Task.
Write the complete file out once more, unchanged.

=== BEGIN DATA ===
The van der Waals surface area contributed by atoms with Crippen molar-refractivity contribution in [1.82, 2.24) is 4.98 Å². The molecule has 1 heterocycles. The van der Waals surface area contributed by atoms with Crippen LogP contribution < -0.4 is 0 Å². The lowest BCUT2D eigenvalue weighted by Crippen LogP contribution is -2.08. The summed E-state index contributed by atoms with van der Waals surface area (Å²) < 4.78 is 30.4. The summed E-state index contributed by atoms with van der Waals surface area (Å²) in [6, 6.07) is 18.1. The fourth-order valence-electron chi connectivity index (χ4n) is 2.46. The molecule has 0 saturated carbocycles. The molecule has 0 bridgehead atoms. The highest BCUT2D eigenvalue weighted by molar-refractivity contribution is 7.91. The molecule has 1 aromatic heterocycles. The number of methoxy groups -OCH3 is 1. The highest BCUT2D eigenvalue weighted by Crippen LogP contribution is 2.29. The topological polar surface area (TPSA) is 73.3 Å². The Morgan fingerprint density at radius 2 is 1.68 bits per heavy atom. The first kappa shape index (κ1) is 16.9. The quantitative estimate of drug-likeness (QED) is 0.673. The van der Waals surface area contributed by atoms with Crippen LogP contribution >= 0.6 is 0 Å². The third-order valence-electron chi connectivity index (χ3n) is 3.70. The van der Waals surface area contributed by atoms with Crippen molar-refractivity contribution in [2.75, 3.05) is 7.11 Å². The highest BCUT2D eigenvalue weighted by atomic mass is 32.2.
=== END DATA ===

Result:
The van der Waals surface area contributed by atoms with Crippen molar-refractivity contribution in [1.82, 2.24) is 4.98 Å². The molecule has 1 heterocycles. The van der Waals surface area contributed by atoms with Crippen LogP contribution < -0.4 is 0 Å². The lowest BCUT2D eigenvalue weighted by Crippen LogP contribution is -2.08. The summed E-state index contributed by atoms with van der Waals surface area (Å²) < 4.78 is 30.4. The summed E-state index contributed by atoms with van der Waals surface area (Å²) in [6, 6.07) is 18.1. The fourth-order valence-electron chi connectivity index (χ4n) is 2.46. The molecule has 0 saturated carbocycles. The molecule has 0 bridgehead atoms. The highest BCUT2D eigenvalue weighted by molar-refractivity contribution is 7.91. The molecule has 1 aromatic heterocycles. The number of methoxy groups -OCH3 is 1. The highest BCUT2D eigenvalue weighted by Crippen LogP contribution is 2.29. The topological polar surface area (TPSA) is 73.3 Å². The Morgan fingerprint density at radius 2 is 1.68 bits per heavy atom. The first kappa shape index (κ1) is 16.9. The quantitative estimate of drug-likeness (QED) is 0.673. The van der Waals surface area contributed by atoms with Crippen LogP contribution >= 0.6 is 0 Å². The third-order valence-electron chi connectivity index (χ3n) is 3.70. The van der Waals surface area contributed by atoms with Crippen molar-refractivity contribution in [2.75, 3.05) is 7.11 Å². The highest BCUT2D eigenvalue weighted by atomic mass is 32.2.